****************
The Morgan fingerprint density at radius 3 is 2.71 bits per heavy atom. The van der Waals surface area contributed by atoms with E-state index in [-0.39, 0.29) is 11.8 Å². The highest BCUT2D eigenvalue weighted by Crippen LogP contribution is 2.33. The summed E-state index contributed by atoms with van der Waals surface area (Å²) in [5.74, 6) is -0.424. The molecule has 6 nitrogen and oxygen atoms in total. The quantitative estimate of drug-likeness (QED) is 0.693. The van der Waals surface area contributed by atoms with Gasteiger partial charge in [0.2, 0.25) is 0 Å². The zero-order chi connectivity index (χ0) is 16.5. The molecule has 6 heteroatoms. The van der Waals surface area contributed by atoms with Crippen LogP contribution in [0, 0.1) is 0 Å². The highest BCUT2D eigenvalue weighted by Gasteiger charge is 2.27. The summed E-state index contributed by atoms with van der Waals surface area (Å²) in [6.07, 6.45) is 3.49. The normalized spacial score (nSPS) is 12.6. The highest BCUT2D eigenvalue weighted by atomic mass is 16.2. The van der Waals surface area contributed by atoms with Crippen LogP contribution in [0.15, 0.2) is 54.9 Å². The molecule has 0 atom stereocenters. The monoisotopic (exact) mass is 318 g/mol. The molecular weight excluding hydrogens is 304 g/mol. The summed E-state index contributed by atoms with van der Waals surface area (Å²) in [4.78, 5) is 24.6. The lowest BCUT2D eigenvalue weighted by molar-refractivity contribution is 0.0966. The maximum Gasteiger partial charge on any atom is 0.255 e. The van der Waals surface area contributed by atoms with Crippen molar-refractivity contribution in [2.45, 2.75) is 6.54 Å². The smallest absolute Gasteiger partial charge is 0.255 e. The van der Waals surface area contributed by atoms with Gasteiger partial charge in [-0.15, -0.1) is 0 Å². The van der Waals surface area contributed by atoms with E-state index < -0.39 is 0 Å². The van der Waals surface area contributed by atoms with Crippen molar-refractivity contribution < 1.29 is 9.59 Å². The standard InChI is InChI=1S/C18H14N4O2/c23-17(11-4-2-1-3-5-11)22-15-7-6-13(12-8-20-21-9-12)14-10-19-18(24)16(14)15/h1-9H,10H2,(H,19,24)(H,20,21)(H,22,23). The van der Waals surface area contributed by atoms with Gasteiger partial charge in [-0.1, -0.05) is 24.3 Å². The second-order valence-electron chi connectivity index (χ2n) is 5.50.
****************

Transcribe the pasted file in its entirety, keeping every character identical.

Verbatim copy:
The Morgan fingerprint density at radius 3 is 2.71 bits per heavy atom. The van der Waals surface area contributed by atoms with E-state index in [-0.39, 0.29) is 11.8 Å². The highest BCUT2D eigenvalue weighted by Crippen LogP contribution is 2.33. The summed E-state index contributed by atoms with van der Waals surface area (Å²) in [5.74, 6) is -0.424. The molecule has 6 nitrogen and oxygen atoms in total. The quantitative estimate of drug-likeness (QED) is 0.693. The van der Waals surface area contributed by atoms with Gasteiger partial charge in [0.2, 0.25) is 0 Å². The zero-order chi connectivity index (χ0) is 16.5. The molecule has 6 heteroatoms. The van der Waals surface area contributed by atoms with Crippen LogP contribution in [0, 0.1) is 0 Å². The highest BCUT2D eigenvalue weighted by Gasteiger charge is 2.27. The summed E-state index contributed by atoms with van der Waals surface area (Å²) in [6.07, 6.45) is 3.49. The normalized spacial score (nSPS) is 12.6. The highest BCUT2D eigenvalue weighted by atomic mass is 16.2. The van der Waals surface area contributed by atoms with Crippen LogP contribution in [0.15, 0.2) is 54.9 Å². The molecule has 0 atom stereocenters. The monoisotopic (exact) mass is 318 g/mol. The molecular weight excluding hydrogens is 304 g/mol. The summed E-state index contributed by atoms with van der Waals surface area (Å²) in [4.78, 5) is 24.6. The lowest BCUT2D eigenvalue weighted by molar-refractivity contribution is 0.0966. The maximum Gasteiger partial charge on any atom is 0.255 e. The van der Waals surface area contributed by atoms with Crippen molar-refractivity contribution in [2.45, 2.75) is 6.54 Å². The smallest absolute Gasteiger partial charge is 0.255 e. The van der Waals surface area contributed by atoms with Gasteiger partial charge in [-0.15, -0.1) is 0 Å². The van der Waals surface area contributed by atoms with E-state index < -0.39 is 0 Å². The van der Waals surface area contributed by atoms with Crippen molar-refractivity contribution < 1.29 is 9.59 Å². The standard InChI is InChI=1S/C18H14N4O2/c23-17(11-4-2-1-3-5-11)22-15-7-6-13(12-8-20-21-9-12)14-10-19-18(24)16(14)15/h1-9H,10H2,(H,19,24)(H,20,21)(H,22,23). The van der Waals surface area contributed by atoms with Gasteiger partial charge in [-0.1, -0.05) is 24.3 Å². The second-order valence-electron chi connectivity index (χ2n) is 5.50.